I have’nt the foggiest idea when mails go out up here, nor has anyone else I fancy, but as I have’nt written a line since I arrived to take over my new job I thought I’d do so now. I arrived just over a week ago after a rackety train journey & then 4 hours in a car, thanks to engine trouble & burst tyres. I did’nt get here till after 9 at night & the Brigade had quite given me up! Anyhow I arrived safely with all my goods & chattels, which after all is the main thing.
I have settled down more or less & am getting over the initial strangeness of things, though of course I find office work quite familiar after I have done so many years of it in the regiment as qr master & adjutant. My general, Genl Wauchope, is at present commanding the Division while the Divn General is away on leave, and a Col Wolff-Flanagan of the Royal West Kents is commanding the Bde temporarily- Buckle, Nance Swann’s brother in law who was killed early in the War, was in the R.W.K & Col W-F speaks very highly of him & knows Mrs Buckle well. I thought this might interest Paul & the Swann family generally. I like Col W.-F. very much, a charming man to work with- What with Col Keen on the Divl staff, & Col W-F in the Brigade, I seem to be fairly moved up with Paul’s in-laws & their friends.
This brigade is the end of all things on this front. Beyond us is the desert and – presumably! – the Turk, but where heaven knows, except that it’s a very long way off- So life is fairly peaceful, though it promises to be strenuous when the colder weather sets in & training & possibly active operations begin- on the whole it is very pleasant even now, with cold nights necessitating a blanket, & one night I found I wanted 2.
The river here is a lovely clear sea-blue, beautifully clean & running over a sandy shingly bed. On our side there are cliffs 60 to 90 feet high, but not on the other, which is flat and runs straight off into the desert. There is lots of grass & greenery round here, dried & burnt now after the summer, but I believe it is lovely in the late winter & early spring after rain, very like the higher reaches of the Euphrates where we went last March, lots of wild flowers, poppies & clover. But the river is the thing that delights me so; to see the lovely crystal-clear stream, blue as the Mediterranean, is a perfect joy after being on the banks of the same river lower down where it runs thick and dirty thanks to its muddy & silted-up bed.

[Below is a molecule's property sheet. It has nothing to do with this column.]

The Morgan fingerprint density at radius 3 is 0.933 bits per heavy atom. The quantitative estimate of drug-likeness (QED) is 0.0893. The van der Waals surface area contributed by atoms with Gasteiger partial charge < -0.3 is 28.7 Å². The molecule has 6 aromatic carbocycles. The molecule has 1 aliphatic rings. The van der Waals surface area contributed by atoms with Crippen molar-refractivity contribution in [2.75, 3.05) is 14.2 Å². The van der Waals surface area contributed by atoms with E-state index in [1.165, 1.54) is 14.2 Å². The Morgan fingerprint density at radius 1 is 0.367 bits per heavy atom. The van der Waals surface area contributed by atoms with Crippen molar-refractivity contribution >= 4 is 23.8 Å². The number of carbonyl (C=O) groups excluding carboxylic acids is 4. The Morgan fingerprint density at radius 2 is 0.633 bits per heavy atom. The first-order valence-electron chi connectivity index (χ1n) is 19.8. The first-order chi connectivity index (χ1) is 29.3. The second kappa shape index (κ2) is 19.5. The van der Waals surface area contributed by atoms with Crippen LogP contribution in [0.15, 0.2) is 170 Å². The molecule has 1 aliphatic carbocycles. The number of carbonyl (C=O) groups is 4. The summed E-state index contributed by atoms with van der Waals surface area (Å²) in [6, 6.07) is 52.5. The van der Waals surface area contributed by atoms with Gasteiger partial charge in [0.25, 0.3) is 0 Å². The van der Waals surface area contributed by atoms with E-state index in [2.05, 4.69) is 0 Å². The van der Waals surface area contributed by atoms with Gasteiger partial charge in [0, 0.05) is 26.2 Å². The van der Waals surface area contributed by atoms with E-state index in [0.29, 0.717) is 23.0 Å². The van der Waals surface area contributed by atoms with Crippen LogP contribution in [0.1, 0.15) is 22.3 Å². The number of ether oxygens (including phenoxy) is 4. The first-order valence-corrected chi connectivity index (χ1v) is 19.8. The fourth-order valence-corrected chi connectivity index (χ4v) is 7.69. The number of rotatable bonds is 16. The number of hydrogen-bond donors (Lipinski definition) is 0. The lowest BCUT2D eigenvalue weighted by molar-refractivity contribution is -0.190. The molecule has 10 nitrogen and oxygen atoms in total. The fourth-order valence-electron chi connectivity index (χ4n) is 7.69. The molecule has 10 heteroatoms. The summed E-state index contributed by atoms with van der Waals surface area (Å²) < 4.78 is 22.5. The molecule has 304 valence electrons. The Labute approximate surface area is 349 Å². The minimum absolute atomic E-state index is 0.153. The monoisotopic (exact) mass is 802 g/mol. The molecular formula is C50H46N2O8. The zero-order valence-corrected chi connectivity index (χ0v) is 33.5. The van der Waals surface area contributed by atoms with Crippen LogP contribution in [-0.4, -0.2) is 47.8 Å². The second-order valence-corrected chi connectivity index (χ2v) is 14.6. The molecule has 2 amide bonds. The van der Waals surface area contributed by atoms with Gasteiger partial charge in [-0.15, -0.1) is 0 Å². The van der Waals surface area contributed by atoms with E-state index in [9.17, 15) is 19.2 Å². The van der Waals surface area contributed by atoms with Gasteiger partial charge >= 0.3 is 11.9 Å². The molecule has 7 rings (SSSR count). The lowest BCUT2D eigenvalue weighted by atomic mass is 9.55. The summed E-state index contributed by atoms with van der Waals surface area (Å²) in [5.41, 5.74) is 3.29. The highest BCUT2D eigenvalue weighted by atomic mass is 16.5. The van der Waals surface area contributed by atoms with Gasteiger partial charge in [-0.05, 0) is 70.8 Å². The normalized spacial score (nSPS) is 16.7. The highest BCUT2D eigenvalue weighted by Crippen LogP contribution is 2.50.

Is’nt the news from France good & reassuring nowadays? I am so glad for all your sakes at home, after all the anxious times you had in March April and May. Has the turning point in our favour been reached I wonder? It seems almost safe to say so. In any case the news is the best we’ve had for many long weary months, and especially so coming so rapidly on the top of the depressing events of the earlier part of the year. Meanwhile things are at a standstill here – as usual! – except up the Caspian sea way, which I see Reuter refers to vaguely in his wires, so I presume it is permissible to mention it in our letters.
Rumour has it that the mails of London the latter ½ of June have been lost, but there is no confirmation of this yet. But it’s 3 weeks since we had a mail, & the next one is advertised to reach Bombay on 29th August. This they say has mails up to July 18th, & as our last letters from home are dated June 15th or so it seems that something has happened to the remaining June ones: as there is such a big gap-
A Turk’s ‘plane occasionally pays a visit, but has dropped no bombs so far. I shall be awful disappointed if the latter-half-of-June mails have been lost, as they wd contain Ben’s letters telling me of Nell’s stay with her, about which I have heard nothing yet. I’m afraid I put the poor child to a lot of worry and expense for nothing-
Have’nt seen or heard from Jim lately. He is on this line somewhere but someway back.
Love to all
yr loving son
Major Buckle DSO above Paul’s brother-in-law Charles Swan and Paul himself on the Sausthorpe village hall Roll of Honour
Died at Neuve Chapelle